The U.K.'s most congested city, London, is even more liberally inclined toward cycles and scooters. Two-wheeled vehicles are granted free parking city-wide, free access to bus lanes, and receive a pass on the access fee cagers pay to get into the city's center. When public transportation is on strike or downed by terrorists or power grid failures, cyclists of all sorts are the only people still able to freely move about to get the city's business done. In fact, cycles are a critical part of traffic planning in practically every major European and Asian city.

The motivation for parking space law is financial, since parking meters provide an obvious income source for the city. The more spaces they can meter, the more work they generate for themselves, the more "jobs" they create, and the more buildings they need to build to house themselves. With that limited worldview, parking meters make sense. A drive through downtown St. Paul (and most major city downtown areas) after 5PM or on any weekend will demonstrate the flaw in that argument. If you can find any sign of life in the city during those time periods, avoid it. It could be a zombie, vampire, panhandler, or a a lonely, pissed-off metermaid. The only "safe distance" is a long distance.

An alternative parking plan could be one that encourages social and economic activity in the city. All of those empty municipal parking lots and spaces could be used to park vehicles which could be used to transport people and their money near downtown businesses. The more vehicles, the more people and money. Crazy, right? Why would a city try to mimic the tactic that suburban businesses used to draw customers away from cities?

With motorcycles, if more than one vehicle is in a metered space the administrative problem is who gets the ticket when the parking meter expires? If this is the toughest decision a mayor and city manager have to deal with, why are these full-time positions?

The solution is simple. There are two alternatives:
  1. When several motorcycles are occupying a space with an expired meter, ticket them all. Any moron cheap and lazy enough to depend on "the kindness of strangers" to pay for his parking deserves a $25 parking ticket.
  2. Ticket the vehicle closest to the meter, equating proximity with responsibility. This would create opportunities for strategic parking tactics adding to the downtown adventure. Sort of like a mini-low-speed theme park attraction, with the participants trying to find ways to legally park within the boundaries of the space and furthest from the meter.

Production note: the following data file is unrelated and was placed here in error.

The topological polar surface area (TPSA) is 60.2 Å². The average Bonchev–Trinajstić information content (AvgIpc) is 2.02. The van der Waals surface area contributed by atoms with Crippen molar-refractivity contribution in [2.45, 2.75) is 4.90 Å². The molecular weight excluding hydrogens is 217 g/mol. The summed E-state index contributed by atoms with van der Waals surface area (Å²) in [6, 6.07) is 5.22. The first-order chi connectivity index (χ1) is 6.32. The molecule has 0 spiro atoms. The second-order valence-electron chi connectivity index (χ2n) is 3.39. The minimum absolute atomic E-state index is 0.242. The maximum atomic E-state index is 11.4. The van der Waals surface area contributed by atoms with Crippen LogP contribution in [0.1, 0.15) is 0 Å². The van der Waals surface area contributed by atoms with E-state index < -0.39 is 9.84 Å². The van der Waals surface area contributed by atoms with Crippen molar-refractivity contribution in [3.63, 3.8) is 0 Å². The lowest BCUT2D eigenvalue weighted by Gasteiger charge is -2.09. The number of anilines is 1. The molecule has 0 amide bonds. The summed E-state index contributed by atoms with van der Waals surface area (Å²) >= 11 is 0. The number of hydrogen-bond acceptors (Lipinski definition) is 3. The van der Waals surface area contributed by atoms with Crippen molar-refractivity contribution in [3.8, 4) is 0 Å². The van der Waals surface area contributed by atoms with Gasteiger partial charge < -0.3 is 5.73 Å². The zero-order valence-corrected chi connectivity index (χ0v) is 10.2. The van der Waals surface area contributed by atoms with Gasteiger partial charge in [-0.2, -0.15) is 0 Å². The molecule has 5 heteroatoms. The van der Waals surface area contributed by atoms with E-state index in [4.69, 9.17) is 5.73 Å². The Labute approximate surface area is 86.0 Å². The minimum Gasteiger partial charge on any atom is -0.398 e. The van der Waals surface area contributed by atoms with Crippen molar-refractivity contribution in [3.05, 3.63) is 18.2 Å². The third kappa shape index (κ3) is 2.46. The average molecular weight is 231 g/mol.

The other problem is limiting the number of vehicles in a space to allow for safe and uncomplicated access and exit of the space. I offer the following suggestions:
  1. A maximum of four (4) motorcycles, parked with the rear tire against the curb, in a parallel parking space.
  2. Two (2) motorcycles backed into the space and staggered with sufficient space from the parking lines to allow unrestricted clearance for adjacent vehicle doors and space for movement around the motorcycles for both riders.

While we're at it, I can't think of a good reason why a pair of Smart cars, Suzuki Altos, or Kia Souls can't share a parallel parking space with the same rules that might apply to motorcycles. If they can provide each other with enough room to exit the space, why not? Encouraging efficient small cars would be a benefit to the city and the world. Obviously, a smarter option is to absolve cycles of parking meter obligations altogether. Encouraging the low energy, low real estate usage, high mobility characteristics of two-wheel vehicles is the smart, modern tactic for any city trying to solve congestion and economic problems.

March 2010

Dec 15, 2014

#86 My Kind of Market

All Rights Reserved © 2009 Thomas W. Day